Some glider sites are capable of launching to altitudes of 3-4000ft, with associated increased cable descent times.  Maximum launch altitudes are indicated on the 500K VFR chart with a forward slash and height; as an example, Lasham has a maximum winch-launch altitude of 3700ft, as shown on the attached graphic as /3.7.


Pilots should always assume that a gliding site is active. UK Gliding sites map 2016:

Ed Downham, who, as well as being a UKAB gliding member, is a Boeing 777 captain said: “So far, we haven’t seen an actual mid-air, either between the aircraft or with the descending winch cable. But it could soon be a matter for the AAIB rather than UKAB. Be under no illusion, such an encounter is highly likely to be fatal for those involved”. 

Chris Fox, another UKAB gliding member and an R44 pilot, also commented: “A recurring theme in these reports is that the powered aircraft pilot assumed that the gliding site would not be active – perhaps because the weather was less than perfect, or it was late in the day. Gliders can, and do, winch-launch in strong winds and any cloud base that permits the launch to be completed safely – often in conditions that would deter many other GA pilots.”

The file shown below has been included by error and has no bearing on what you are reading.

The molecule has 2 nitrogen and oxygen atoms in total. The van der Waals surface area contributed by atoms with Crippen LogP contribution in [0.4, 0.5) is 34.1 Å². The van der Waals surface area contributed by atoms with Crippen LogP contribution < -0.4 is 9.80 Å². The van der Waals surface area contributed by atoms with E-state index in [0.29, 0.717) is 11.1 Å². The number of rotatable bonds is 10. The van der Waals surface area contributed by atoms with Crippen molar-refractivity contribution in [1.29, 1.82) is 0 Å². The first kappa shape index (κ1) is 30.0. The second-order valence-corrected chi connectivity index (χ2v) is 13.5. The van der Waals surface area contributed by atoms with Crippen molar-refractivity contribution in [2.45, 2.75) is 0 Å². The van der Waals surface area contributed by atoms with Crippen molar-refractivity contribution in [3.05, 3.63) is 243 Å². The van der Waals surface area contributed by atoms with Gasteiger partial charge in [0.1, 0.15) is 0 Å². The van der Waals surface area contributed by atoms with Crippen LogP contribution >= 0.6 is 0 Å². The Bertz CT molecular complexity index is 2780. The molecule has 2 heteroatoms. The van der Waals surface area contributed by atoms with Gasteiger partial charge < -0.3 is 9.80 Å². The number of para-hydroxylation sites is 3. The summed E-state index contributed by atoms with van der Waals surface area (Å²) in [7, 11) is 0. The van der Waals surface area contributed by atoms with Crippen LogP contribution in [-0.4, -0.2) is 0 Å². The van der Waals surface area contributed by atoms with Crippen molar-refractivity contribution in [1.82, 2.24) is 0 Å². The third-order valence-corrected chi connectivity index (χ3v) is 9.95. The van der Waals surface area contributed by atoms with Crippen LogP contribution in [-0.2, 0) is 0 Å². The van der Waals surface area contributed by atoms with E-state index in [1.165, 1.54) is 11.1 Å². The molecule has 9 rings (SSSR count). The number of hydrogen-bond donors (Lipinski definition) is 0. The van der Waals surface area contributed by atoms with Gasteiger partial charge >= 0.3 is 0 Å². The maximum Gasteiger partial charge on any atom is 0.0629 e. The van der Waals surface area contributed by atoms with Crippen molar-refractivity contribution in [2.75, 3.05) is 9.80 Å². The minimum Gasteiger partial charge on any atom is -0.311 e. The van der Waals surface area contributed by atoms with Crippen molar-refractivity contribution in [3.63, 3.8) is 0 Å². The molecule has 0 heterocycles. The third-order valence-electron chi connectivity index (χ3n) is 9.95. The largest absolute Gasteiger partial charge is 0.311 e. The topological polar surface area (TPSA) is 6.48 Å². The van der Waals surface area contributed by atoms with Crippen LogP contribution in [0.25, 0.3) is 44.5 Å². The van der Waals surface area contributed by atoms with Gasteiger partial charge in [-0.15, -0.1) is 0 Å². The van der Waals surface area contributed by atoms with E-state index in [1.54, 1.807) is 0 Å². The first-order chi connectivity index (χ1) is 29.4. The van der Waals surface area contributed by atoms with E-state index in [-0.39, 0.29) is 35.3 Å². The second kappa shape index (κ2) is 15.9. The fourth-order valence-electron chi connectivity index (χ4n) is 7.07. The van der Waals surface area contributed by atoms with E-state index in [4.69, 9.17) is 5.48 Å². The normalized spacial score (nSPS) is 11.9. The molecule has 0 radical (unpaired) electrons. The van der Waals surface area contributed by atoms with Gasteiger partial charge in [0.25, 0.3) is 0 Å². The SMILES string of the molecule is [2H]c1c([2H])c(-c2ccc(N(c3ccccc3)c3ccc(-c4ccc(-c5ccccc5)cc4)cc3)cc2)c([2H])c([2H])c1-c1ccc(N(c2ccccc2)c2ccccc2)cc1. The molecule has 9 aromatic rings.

The UKAB advice is to avoid glider sites at all times; only overfly them if you have timely, positive confirmation from the site itself that they are inactive.  When avoiding glider sites, beware of simply skirting the ground location by a narrow margin because there are likely to be gliders operating close to the site as they soar within gliding range and, even if a site has finished winch-launching for the day, it may have gliders returning from cross country flights, or motor gliders self-launching into the local area.